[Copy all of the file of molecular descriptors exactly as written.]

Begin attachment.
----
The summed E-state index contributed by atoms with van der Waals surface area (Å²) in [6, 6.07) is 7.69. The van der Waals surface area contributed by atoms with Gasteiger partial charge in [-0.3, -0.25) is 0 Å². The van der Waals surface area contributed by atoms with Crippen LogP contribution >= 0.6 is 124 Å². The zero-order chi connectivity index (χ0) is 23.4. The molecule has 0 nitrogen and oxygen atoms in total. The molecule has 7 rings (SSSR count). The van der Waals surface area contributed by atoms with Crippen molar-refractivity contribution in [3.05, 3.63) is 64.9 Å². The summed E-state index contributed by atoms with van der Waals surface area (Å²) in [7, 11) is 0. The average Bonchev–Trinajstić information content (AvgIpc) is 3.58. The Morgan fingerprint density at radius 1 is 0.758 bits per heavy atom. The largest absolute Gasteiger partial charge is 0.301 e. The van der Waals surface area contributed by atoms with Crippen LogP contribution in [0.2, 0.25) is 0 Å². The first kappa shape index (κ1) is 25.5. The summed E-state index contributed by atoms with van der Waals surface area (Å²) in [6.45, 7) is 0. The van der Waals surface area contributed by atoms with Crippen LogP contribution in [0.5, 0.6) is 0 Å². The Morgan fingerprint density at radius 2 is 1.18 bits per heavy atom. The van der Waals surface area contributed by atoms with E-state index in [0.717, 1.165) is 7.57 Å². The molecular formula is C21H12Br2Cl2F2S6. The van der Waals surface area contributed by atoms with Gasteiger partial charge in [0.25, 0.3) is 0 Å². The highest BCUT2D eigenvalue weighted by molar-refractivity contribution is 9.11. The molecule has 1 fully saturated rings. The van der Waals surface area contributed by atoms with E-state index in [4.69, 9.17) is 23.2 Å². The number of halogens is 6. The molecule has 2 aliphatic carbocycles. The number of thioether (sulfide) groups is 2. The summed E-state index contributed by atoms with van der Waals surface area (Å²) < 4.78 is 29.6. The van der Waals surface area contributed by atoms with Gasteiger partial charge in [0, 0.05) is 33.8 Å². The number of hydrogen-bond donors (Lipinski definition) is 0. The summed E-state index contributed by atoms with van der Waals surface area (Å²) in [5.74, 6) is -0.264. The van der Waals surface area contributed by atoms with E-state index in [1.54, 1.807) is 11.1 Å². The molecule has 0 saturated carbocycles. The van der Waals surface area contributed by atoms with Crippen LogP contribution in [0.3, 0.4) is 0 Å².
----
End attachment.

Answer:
The summed E-state index contributed by atoms with van der Waals surface area (Å²) in [6, 6.07) is 7.69. The van der Waals surface area contributed by atoms with Gasteiger partial charge in [-0.3, -0.25) is 0 Å². The van der Waals surface area contributed by atoms with Crippen LogP contribution >= 0.6 is 124 Å². The zero-order chi connectivity index (χ0) is 23.4. The molecule has 0 nitrogen and oxygen atoms in total. The molecule has 7 rings (SSSR count). The van der Waals surface area contributed by atoms with Crippen molar-refractivity contribution in [3.05, 3.63) is 64.9 Å². The summed E-state index contributed by atoms with van der Waals surface area (Å²) in [7, 11) is 0. The average Bonchev–Trinajstić information content (AvgIpc) is 3.58. The Morgan fingerprint density at radius 1 is 0.758 bits per heavy atom. The largest absolute Gasteiger partial charge is 0.301 e. The van der Waals surface area contributed by atoms with Crippen LogP contribution in [0.2, 0.25) is 0 Å². The first kappa shape index (κ1) is 25.5. The summed E-state index contributed by atoms with van der Waals surface area (Å²) in [6.45, 7) is 0. The van der Waals surface area contributed by atoms with Crippen LogP contribution in [0.5, 0.6) is 0 Å². The Morgan fingerprint density at radius 2 is 1.18 bits per heavy atom. The van der Waals surface area contributed by atoms with E-state index in [0.717, 1.165) is 7.57 Å². The molecular formula is C21H12Br2Cl2F2S6. The van der Waals surface area contributed by atoms with Gasteiger partial charge in [0.25, 0.3) is 0 Å². The highest BCUT2D eigenvalue weighted by molar-refractivity contribution is 9.11. The molecule has 1 fully saturated rings. The van der Waals surface area contributed by atoms with E-state index in [4.69, 9.17) is 23.2 Å². The number of halogens is 6. The molecule has 2 aliphatic carbocycles. The number of thioether (sulfide) groups is 2. The summed E-state index contributed by atoms with van der Waals surface area (Å²) < 4.78 is 29.6. The van der Waals surface area contributed by atoms with Gasteiger partial charge in [0, 0.05) is 33.8 Å². The number of hydrogen-bond donors (Lipinski definition) is 0. The summed E-state index contributed by atoms with van der Waals surface area (Å²) in [5.74, 6) is -0.264. The van der Waals surface area contributed by atoms with E-state index in [1.54, 1.807) is 11.1 Å². The molecule has 0 saturated carbocycles. The van der Waals surface area contributed by atoms with Crippen LogP contribution in [0.3, 0.4) is 0 Å².